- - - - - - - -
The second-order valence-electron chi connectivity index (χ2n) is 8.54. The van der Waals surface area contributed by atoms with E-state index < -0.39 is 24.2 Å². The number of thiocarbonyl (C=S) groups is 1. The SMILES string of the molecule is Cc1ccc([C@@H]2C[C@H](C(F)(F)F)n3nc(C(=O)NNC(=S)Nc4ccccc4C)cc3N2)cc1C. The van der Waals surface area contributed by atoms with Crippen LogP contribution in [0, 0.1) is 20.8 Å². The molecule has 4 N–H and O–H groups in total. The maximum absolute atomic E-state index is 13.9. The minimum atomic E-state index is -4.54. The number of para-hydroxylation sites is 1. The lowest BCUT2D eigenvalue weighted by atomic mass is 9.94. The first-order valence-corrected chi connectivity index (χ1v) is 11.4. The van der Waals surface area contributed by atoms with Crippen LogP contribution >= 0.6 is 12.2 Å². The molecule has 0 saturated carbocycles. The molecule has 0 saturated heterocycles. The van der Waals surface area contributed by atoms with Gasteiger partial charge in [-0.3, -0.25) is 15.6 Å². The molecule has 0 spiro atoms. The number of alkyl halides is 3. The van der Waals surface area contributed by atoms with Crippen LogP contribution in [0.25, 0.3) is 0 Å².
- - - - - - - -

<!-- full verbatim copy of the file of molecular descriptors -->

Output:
The second-order valence-electron chi connectivity index (χ2n) is 8.54. The van der Waals surface area contributed by atoms with E-state index < -0.39 is 24.2 Å². The number of thiocarbonyl (C=S) groups is 1. The SMILES string of the molecule is Cc1ccc([C@@H]2C[C@H](C(F)(F)F)n3nc(C(=O)NNC(=S)Nc4ccccc4C)cc3N2)cc1C. The van der Waals surface area contributed by atoms with Crippen LogP contribution in [0, 0.1) is 20.8 Å². The molecule has 4 N–H and O–H groups in total. The maximum absolute atomic E-state index is 13.9. The minimum atomic E-state index is -4.54. The number of para-hydroxylation sites is 1. The lowest BCUT2D eigenvalue weighted by atomic mass is 9.94. The first-order valence-corrected chi connectivity index (χ1v) is 11.4. The van der Waals surface area contributed by atoms with Crippen LogP contribution >= 0.6 is 12.2 Å². The molecule has 0 saturated carbocycles. The molecule has 0 saturated heterocycles. The van der Waals surface area contributed by atoms with Gasteiger partial charge in [-0.3, -0.25) is 15.6 Å². The molecule has 0 spiro atoms. The number of alkyl halides is 3. The van der Waals surface area contributed by atoms with Crippen LogP contribution in [0.25, 0.3) is 0 Å².